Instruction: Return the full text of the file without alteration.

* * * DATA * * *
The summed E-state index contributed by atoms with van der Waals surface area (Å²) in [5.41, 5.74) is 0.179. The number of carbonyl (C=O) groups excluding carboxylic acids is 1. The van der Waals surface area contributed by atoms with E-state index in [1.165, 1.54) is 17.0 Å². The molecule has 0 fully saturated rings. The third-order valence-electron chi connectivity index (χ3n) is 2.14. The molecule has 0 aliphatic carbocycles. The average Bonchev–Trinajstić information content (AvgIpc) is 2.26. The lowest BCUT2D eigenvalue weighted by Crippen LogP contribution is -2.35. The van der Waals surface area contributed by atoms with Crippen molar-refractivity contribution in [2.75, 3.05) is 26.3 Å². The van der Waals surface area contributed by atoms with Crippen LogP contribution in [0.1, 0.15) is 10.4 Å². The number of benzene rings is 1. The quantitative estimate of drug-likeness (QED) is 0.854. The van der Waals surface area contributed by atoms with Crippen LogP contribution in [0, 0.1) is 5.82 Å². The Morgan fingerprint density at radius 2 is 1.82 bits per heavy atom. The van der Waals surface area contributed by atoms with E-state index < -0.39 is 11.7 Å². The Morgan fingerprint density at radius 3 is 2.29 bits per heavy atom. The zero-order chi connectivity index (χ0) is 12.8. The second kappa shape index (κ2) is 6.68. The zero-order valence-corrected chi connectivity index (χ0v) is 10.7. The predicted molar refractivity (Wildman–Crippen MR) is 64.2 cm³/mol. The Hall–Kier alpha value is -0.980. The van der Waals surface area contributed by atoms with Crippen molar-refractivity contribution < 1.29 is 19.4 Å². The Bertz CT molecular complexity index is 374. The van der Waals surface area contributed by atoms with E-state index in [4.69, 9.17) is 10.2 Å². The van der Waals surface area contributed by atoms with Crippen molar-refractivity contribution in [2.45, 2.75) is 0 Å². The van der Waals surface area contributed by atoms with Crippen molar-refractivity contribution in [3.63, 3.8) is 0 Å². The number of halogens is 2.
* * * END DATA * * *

The summed E-state index contributed by atoms with van der Waals surface area (Å²) in [5.41, 5.74) is 0.179. The number of carbonyl (C=O) groups excluding carboxylic acids is 1. The van der Waals surface area contributed by atoms with E-state index in [1.165, 1.54) is 17.0 Å². The molecule has 0 fully saturated rings. The third-order valence-electron chi connectivity index (χ3n) is 2.14. The molecule has 0 aliphatic carbocycles. The average Bonchev–Trinajstić information content (AvgIpc) is 2.26. The lowest BCUT2D eigenvalue weighted by Crippen LogP contribution is -2.35. The van der Waals surface area contributed by atoms with Crippen molar-refractivity contribution in [2.75, 3.05) is 26.3 Å². The van der Waals surface area contributed by atoms with Crippen LogP contribution in [0.1, 0.15) is 10.4 Å². The number of benzene rings is 1. The quantitative estimate of drug-likeness (QED) is 0.854. The van der Waals surface area contributed by atoms with Crippen LogP contribution in [0, 0.1) is 5.82 Å². The Morgan fingerprint density at radius 2 is 1.82 bits per heavy atom. The van der Waals surface area contributed by atoms with E-state index < -0.39 is 11.7 Å². The Morgan fingerprint density at radius 3 is 2.29 bits per heavy atom. The zero-order chi connectivity index (χ0) is 12.8. The second kappa shape index (κ2) is 6.68. The zero-order valence-corrected chi connectivity index (χ0v) is 10.7. The predicted molar refractivity (Wildman–Crippen MR) is 64.2 cm³/mol. The Hall–Kier alpha value is -0.980. The van der Waals surface area contributed by atoms with Crippen molar-refractivity contribution < 1.29 is 19.4 Å². The Bertz CT molecular complexity index is 374. The van der Waals surface area contributed by atoms with E-state index in [4.69, 9.17) is 10.2 Å². The van der Waals surface area contributed by atoms with Crippen molar-refractivity contribution in [2.45, 2.75) is 0 Å². The van der Waals surface area contributed by atoms with Crippen molar-refractivity contribution in [3.63, 3.8) is 0 Å². The number of halogens is 2.